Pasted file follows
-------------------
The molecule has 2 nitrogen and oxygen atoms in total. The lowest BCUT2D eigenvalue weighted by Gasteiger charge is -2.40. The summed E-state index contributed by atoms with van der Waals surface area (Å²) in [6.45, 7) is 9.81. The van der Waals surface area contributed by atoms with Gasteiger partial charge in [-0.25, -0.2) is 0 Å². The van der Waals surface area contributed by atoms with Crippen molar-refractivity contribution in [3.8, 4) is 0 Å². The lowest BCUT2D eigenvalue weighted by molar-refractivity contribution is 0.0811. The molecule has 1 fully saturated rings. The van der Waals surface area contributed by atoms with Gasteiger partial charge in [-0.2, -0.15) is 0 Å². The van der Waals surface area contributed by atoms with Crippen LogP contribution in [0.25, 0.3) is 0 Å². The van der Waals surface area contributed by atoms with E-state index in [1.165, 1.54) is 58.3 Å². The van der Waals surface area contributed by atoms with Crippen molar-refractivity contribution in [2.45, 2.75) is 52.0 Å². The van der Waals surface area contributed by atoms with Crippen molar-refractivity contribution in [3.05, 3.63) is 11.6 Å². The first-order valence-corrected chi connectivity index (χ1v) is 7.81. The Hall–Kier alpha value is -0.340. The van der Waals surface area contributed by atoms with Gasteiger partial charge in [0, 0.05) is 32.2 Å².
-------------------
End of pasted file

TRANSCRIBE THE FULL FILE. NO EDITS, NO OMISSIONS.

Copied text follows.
The molecule has 2 nitrogen and oxygen atoms in total. The lowest BCUT2D eigenvalue weighted by Gasteiger charge is -2.40. The summed E-state index contributed by atoms with van der Waals surface area (Å²) in [6.45, 7) is 9.81. The van der Waals surface area contributed by atoms with Gasteiger partial charge in [-0.25, -0.2) is 0 Å². The van der Waals surface area contributed by atoms with Crippen molar-refractivity contribution in [3.8, 4) is 0 Å². The lowest BCUT2D eigenvalue weighted by molar-refractivity contribution is 0.0811. The molecule has 1 fully saturated rings. The van der Waals surface area contributed by atoms with Gasteiger partial charge in [-0.2, -0.15) is 0 Å². The van der Waals surface area contributed by atoms with Crippen LogP contribution in [0.25, 0.3) is 0 Å². The van der Waals surface area contributed by atoms with E-state index in [1.165, 1.54) is 58.3 Å². The van der Waals surface area contributed by atoms with Crippen molar-refractivity contribution in [2.45, 2.75) is 52.0 Å². The van der Waals surface area contributed by atoms with Crippen molar-refractivity contribution in [3.05, 3.63) is 11.6 Å². The first-order valence-corrected chi connectivity index (χ1v) is 7.81. The Hall–Kier alpha value is -0.340. The van der Waals surface area contributed by atoms with Gasteiger partial charge in [0, 0.05) is 32.2 Å².